Intel, despite a popular tendency to associate a dominant market position with indifference to competitive threats, has not been sitting still waiting for the ARM server phenomenon to engulf them in a wave of ultra-low-power servers. Intel is fiercely competitive, and it would be silly for any new entrants to assume that Intel will ignore a threat to the heart of a high-growth segment.
In 2009, Intel released a microserver specification for compact low-power servers, and along with competitor AMD, it has been aggressive in driving down the power envelope of its mainstream multicore x86 server products. Recent momentum behind ARM-based servers has heated this potential competition up, however, and Intel has taken the fight deeper into the low-power realm with the recent introduction of the N570, a an existing embedded low-power processor, as a server CPU aimed squarely at emerging ultra-low-power and dense servers. The N570, a dual-core Atom processor, is being currently used by a single server partner, ultra-dense server manufacturer SeaMicro (see Little Servers For Big Applications At Intel Developer Forum), and will allow them to deliver their current 512 Atom cores with half the number of CPU components and some power savings.
Technically, the N570 is a dual-core Atom CPU with 64 bit arithmetic, a differentiator against ARM, and the same 32-bit (4 GB) physical memory limitations as current ARM designs, and it should have a power dissipation of between 8 and 10 watts.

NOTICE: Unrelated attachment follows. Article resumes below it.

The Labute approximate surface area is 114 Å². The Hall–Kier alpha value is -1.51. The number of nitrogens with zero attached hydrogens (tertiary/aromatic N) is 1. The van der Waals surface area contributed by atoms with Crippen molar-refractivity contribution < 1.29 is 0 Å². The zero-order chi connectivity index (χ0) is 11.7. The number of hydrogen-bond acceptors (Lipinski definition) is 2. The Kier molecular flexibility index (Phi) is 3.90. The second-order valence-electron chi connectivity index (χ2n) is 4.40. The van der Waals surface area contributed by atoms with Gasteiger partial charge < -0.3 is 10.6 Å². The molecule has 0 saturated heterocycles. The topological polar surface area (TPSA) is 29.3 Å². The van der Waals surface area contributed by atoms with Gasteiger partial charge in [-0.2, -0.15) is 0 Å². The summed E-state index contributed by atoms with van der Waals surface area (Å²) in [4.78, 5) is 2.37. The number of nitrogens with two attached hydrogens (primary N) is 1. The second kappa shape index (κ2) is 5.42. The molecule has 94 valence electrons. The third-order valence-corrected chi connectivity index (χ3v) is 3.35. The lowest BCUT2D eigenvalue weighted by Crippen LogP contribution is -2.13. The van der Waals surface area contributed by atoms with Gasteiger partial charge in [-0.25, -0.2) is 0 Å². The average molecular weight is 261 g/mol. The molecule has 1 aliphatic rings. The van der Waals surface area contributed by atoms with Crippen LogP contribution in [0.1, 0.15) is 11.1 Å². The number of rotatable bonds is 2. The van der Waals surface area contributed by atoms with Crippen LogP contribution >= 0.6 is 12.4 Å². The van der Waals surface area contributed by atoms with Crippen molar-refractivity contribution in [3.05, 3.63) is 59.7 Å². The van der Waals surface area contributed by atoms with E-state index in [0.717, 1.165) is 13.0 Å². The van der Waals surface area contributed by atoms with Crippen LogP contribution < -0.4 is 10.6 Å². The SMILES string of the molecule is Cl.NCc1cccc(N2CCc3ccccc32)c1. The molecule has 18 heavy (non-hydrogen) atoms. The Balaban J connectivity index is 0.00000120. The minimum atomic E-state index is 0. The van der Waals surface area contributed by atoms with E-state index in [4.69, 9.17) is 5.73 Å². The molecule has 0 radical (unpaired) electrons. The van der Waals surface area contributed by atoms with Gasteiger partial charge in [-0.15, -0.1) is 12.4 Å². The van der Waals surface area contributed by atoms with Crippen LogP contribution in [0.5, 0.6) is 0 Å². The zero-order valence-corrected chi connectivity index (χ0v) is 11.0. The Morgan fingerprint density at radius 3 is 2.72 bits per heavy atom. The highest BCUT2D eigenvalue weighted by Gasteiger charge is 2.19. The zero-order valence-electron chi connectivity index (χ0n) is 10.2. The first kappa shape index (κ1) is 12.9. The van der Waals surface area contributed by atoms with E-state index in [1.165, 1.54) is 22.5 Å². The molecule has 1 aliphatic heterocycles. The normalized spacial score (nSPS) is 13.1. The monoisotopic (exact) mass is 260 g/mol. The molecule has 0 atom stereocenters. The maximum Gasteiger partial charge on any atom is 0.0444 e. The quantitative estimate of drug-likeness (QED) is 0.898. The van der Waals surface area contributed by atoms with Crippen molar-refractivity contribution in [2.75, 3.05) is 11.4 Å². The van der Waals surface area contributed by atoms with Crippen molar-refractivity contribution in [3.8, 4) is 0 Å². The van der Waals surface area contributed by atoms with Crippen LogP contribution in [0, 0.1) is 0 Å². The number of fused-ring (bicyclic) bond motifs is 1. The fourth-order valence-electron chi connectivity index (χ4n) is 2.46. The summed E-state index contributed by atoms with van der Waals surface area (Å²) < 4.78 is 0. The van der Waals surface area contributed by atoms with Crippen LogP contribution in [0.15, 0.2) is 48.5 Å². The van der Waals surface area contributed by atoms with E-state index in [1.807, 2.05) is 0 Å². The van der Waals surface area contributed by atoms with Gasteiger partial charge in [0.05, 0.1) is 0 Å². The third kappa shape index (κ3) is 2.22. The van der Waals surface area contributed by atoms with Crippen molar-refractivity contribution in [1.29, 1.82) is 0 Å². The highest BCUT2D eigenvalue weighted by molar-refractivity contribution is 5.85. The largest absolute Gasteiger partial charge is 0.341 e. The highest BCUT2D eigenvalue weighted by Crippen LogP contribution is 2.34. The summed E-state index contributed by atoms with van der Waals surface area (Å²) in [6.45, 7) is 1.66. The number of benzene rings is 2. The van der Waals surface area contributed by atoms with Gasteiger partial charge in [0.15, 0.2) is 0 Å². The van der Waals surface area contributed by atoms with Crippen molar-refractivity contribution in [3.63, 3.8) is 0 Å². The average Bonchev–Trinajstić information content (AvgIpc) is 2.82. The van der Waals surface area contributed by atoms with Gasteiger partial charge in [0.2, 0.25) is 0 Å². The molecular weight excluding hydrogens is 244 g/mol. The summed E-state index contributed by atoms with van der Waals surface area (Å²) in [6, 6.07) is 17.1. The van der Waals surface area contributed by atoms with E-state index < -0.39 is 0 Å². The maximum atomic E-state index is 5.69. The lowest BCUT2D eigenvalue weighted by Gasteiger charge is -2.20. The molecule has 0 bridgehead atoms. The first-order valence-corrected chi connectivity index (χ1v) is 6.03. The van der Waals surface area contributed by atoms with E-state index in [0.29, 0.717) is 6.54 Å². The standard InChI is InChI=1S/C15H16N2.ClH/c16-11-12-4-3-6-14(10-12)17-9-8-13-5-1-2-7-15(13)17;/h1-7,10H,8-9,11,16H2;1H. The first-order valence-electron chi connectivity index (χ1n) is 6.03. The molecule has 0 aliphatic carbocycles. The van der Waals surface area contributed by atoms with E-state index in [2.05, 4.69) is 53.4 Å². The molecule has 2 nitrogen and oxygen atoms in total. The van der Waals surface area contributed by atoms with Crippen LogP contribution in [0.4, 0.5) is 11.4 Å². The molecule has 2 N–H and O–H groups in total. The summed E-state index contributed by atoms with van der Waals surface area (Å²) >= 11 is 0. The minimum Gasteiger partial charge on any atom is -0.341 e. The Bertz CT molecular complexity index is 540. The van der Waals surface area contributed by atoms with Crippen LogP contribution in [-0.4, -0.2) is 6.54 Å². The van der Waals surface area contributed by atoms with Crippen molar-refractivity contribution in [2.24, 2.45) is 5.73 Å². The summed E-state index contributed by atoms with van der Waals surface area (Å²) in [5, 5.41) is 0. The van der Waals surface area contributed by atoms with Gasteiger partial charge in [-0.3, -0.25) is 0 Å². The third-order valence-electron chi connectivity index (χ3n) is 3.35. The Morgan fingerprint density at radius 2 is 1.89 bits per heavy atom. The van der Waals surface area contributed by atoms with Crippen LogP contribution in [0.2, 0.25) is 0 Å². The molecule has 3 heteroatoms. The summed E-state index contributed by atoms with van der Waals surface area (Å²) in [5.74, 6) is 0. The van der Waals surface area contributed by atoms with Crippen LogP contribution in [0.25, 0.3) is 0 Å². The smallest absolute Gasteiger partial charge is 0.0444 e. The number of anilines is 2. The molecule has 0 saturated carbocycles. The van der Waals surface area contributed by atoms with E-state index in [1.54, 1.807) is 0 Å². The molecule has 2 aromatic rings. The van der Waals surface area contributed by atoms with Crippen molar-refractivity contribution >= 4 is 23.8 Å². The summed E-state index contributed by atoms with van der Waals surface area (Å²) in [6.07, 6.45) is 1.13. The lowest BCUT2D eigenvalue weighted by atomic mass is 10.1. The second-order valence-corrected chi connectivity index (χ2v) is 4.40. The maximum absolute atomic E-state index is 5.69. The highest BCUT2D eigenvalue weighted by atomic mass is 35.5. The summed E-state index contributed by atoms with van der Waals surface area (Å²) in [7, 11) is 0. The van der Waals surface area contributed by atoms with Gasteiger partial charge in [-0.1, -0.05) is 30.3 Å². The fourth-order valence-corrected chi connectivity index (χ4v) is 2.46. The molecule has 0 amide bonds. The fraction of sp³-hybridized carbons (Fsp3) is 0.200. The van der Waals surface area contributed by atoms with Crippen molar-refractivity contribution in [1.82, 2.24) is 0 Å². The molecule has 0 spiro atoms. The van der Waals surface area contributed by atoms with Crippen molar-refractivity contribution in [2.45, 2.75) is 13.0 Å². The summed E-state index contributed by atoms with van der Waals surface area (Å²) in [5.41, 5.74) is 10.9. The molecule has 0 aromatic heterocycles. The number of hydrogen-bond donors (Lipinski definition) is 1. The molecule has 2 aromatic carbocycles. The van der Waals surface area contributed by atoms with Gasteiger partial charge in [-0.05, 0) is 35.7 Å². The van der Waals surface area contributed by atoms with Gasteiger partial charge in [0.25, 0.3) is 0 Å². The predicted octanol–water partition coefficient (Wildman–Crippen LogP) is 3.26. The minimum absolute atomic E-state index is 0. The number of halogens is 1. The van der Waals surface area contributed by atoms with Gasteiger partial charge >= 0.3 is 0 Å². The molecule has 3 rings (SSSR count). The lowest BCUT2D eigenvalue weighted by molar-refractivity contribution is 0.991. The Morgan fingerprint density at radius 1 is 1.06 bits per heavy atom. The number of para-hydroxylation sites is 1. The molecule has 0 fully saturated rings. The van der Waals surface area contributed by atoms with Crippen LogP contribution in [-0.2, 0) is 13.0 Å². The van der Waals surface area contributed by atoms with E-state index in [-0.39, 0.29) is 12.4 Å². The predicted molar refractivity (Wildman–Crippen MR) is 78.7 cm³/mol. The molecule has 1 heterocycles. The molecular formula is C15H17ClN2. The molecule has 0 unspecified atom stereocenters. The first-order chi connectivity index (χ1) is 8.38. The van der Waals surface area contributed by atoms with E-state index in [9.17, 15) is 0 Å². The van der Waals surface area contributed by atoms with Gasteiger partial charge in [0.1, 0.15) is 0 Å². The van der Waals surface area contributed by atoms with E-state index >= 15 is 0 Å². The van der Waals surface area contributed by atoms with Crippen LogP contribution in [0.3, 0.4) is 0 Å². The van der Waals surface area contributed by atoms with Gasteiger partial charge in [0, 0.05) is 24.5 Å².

As a single product, the N570 is not a terribly significant event. As a sign that Intel is serious about an emerging competitive threat, the fact that has repurposed an existing product that is well outside the power and performance envelope of its primary CPU product line initially for a single (although nobody expects it to be the only) partner, it is a pointer to a progression of products from Intel to aggressively compete in this emerging segment. In regards to potential market size, it is worth noting that the market for microroservers is currently very small, probably in the 1 – 3% of the server market, and that the eventual attractiveness of this opportunty depends on the growth of the microserver segment, which is still somewhat controversial. If it grows to 10%, within three years, that will be over 1 million servers, a size that begins to get interesting, especially since these servers will have many more processors than today's mainstream servers. If it experiences explosive growth as a result of partially displacing what are now mainstream servers, than it gets extremely intersting. Our expectation is that Intel, while not excessively worried about a segment that is only low single-digit percentages of the total available market, is being functionally paranoid in positioning itself to make a little money if the market stays small and protect tiself if it surges.